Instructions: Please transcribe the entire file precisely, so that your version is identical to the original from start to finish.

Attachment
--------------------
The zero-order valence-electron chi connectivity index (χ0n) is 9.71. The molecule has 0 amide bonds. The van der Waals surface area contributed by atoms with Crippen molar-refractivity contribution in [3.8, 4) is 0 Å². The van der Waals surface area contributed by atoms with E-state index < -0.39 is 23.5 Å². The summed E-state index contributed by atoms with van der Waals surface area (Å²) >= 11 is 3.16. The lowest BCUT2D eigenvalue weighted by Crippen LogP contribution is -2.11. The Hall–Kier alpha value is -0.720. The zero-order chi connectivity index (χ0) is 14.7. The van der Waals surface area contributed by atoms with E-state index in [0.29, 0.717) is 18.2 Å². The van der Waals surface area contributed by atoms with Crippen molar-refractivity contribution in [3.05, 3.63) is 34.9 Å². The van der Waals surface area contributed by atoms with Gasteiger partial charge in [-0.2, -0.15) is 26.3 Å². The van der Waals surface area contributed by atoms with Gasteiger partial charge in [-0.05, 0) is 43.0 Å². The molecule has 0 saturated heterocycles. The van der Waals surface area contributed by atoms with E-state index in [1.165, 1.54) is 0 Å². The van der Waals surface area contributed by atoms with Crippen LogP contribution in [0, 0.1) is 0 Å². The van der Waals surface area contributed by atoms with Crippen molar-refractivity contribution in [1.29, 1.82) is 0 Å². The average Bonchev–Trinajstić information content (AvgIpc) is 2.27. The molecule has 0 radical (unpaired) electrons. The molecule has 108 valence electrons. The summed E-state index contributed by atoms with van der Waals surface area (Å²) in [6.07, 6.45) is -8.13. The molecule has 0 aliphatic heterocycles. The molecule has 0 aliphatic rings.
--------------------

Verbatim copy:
The zero-order valence-electron chi connectivity index (χ0n) is 9.71. The molecule has 0 amide bonds. The van der Waals surface area contributed by atoms with Crippen molar-refractivity contribution in [3.8, 4) is 0 Å². The van der Waals surface area contributed by atoms with E-state index < -0.39 is 23.5 Å². The summed E-state index contributed by atoms with van der Waals surface area (Å²) >= 11 is 3.16. The lowest BCUT2D eigenvalue weighted by Crippen LogP contribution is -2.11. The Hall–Kier alpha value is -0.720. The zero-order chi connectivity index (χ0) is 14.7. The van der Waals surface area contributed by atoms with E-state index in [0.29, 0.717) is 18.2 Å². The van der Waals surface area contributed by atoms with Crippen molar-refractivity contribution in [3.05, 3.63) is 34.9 Å². The van der Waals surface area contributed by atoms with Gasteiger partial charge in [-0.2, -0.15) is 26.3 Å². The van der Waals surface area contributed by atoms with Gasteiger partial charge in [-0.05, 0) is 43.0 Å². The molecule has 0 saturated heterocycles. The van der Waals surface area contributed by atoms with E-state index in [1.165, 1.54) is 0 Å². The van der Waals surface area contributed by atoms with Crippen LogP contribution in [0, 0.1) is 0 Å². The van der Waals surface area contributed by atoms with Crippen molar-refractivity contribution in [1.29, 1.82) is 0 Å². The average Bonchev–Trinajstić information content (AvgIpc) is 2.27. The molecule has 0 radical (unpaired) electrons. The molecule has 108 valence electrons. The summed E-state index contributed by atoms with van der Waals surface area (Å²) in [6.07, 6.45) is -8.13. The molecule has 0 aliphatic heterocycles. The molecule has 0 aliphatic rings.